Home Affairs detentions challenged in Concourt
On Thursday, the Constitutional Court will hear the matter between Minister of Home Affairs v Rahim and Others, concerning the detention of foreign nationals in places that are not designed as immigration detention facilities, such as police holding cells. The Legal Resource Centre (LRC) will appear on behalf of People against Suffering and Oppression (PASSOP).
A 23-year-old Zimbabwean man was arrested on 13 November, allegedly because he did not have the correct documentation, and held in a police cell for ten days before he was transferred to Lindela Repatriation Centre in Krugersdorp.
The detained man’s brother, whose identity is known to GroundUp, claims his younger brother has a valid Zimbabwean passport with an entry stamp giving permission to stay in South Africa until January 2016.
He says that his brother and other immigrants were apprehended in Johannesburg by men who were not Home Affairs officials but wore T-shirts from a neighbourhood watch and a police community forum. He says the men also did not seem to know what an official Home Affairs point of entry stamp and work permit looked like. They demanded the foreign nationals they had detained each pay R300. His brother refused, asking why he should pay when his passport was valid. Some of the arrested people who had valid papers nevertheless did pay the R300 and they were let go.
“They drove off with my young brother and other arrested immigrants,” says the man.
“On Saturday, we went to Johannesburg police station for help, but the police said we should return on Monday. When we returned on Monday, Home Affairs officials arrived at 12pm. They went through a few holding cells and released only five people. The cell which housed my young brother was not searched … When I complained to the police station officials, they said they could not help. We should wait for Home Affairs officials to return again.”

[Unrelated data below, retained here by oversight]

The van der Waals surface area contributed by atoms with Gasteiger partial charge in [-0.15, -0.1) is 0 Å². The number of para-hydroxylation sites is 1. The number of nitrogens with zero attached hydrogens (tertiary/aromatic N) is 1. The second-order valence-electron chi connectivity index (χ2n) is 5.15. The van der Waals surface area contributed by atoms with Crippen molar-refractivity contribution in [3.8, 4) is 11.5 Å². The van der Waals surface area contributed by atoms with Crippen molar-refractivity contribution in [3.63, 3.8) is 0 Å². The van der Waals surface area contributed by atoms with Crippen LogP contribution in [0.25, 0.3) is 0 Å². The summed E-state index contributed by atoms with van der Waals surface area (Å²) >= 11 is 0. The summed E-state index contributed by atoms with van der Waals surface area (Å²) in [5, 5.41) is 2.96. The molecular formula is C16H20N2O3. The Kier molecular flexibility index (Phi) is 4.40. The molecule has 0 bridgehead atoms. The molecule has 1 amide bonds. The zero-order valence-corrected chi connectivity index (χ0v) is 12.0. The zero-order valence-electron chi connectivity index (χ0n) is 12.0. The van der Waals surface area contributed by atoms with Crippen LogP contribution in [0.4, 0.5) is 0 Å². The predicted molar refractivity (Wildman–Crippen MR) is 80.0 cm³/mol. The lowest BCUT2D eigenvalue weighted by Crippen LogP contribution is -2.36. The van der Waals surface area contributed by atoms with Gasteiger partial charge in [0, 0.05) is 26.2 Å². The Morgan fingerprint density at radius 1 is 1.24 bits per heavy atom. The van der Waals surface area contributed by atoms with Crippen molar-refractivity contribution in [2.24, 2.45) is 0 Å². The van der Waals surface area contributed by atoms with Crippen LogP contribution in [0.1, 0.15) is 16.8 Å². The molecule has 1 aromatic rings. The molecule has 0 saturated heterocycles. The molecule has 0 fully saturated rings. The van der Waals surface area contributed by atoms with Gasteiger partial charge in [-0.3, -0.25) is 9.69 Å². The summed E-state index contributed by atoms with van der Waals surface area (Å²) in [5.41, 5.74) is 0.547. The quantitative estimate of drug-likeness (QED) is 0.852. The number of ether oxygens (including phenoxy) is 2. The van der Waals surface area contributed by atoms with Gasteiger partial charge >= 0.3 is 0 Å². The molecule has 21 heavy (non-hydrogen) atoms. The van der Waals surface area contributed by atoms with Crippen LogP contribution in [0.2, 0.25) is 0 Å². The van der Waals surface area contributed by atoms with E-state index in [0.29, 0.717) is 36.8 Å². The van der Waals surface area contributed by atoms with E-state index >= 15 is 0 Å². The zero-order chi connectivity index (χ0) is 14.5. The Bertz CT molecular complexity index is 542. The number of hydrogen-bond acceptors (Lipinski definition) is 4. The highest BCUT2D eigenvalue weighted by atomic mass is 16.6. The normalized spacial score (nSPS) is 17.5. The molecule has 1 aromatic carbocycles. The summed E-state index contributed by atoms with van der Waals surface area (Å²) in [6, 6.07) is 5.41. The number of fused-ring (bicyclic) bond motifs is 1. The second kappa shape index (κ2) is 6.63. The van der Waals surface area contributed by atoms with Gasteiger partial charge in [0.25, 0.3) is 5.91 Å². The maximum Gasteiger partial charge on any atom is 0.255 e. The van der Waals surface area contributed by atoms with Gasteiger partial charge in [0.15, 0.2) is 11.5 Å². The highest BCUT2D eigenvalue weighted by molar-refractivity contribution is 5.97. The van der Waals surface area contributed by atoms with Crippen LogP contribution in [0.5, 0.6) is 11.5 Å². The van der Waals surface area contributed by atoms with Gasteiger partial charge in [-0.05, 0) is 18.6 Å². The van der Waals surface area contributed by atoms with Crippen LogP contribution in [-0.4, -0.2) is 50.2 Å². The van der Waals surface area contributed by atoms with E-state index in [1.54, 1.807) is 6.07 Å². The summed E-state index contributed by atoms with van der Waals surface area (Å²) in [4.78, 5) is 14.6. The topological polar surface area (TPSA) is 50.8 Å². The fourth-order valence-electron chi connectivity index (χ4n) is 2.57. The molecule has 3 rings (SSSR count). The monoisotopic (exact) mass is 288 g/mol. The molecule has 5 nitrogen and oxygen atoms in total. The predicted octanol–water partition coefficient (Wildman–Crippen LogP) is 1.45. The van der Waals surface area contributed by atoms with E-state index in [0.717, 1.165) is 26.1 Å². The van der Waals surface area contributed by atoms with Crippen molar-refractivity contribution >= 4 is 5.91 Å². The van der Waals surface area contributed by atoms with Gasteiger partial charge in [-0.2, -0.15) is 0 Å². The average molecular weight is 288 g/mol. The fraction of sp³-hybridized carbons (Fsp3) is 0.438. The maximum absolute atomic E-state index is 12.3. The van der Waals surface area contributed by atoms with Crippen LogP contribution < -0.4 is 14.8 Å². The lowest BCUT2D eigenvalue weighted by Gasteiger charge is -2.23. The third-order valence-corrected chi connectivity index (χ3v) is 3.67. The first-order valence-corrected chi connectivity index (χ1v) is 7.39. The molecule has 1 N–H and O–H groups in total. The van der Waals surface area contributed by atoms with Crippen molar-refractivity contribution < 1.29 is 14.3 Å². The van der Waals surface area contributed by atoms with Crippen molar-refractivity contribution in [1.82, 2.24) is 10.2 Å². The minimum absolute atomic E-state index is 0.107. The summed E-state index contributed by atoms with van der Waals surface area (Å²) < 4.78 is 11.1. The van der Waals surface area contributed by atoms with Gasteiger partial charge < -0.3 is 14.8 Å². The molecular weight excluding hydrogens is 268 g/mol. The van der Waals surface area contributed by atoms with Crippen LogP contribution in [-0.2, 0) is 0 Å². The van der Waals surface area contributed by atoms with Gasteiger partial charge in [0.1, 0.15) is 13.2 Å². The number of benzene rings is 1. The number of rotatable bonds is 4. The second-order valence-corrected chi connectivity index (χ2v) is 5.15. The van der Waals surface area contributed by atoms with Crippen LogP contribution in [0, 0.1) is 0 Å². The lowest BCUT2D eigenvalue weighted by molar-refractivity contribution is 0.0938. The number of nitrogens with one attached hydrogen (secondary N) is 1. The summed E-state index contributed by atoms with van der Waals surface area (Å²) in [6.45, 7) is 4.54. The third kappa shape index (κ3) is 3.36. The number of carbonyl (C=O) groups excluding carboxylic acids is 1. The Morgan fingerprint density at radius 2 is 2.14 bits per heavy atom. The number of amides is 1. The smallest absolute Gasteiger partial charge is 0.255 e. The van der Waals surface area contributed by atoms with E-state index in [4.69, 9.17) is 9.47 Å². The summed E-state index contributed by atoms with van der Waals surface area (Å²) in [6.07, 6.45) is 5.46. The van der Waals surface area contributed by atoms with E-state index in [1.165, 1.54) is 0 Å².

That Saturday night, his brother was transferred to Lindela for deportation, he says.
Thabo Mokgola, spokesperson for Home Affairs said, “The Home Affairs Inspectorate division is investigating the matter.”
While this story is not specifically dealt with in Thursday’s Constitutional Court hearing, it exemplifies the allegations that are at the root of the case.
A similar case was heard on 10 November in the Gauteng High Court in Pretoria where Lawyers for Human Rights (LHR) challenged the manner in which suspected undocumented foreigners are detained under Section 34 of the Immigration Act.
The current case before the Constitutional Court was filed in June 2014 after the introduction of the new immigration regulations. It seeks to ensure that in future there is court oversight of immigration detention as provided for under the Constitution.
LHR’s arguments are based on the provisions of the Constitution that ensure that anyone arrested must appear before a court within 48 hours of arrest, and other prohibitions stemming from the abusive use of detention under apartheid.
GroundUp has reported on several cases of immigrant detentions that appear to flout the Constitution:
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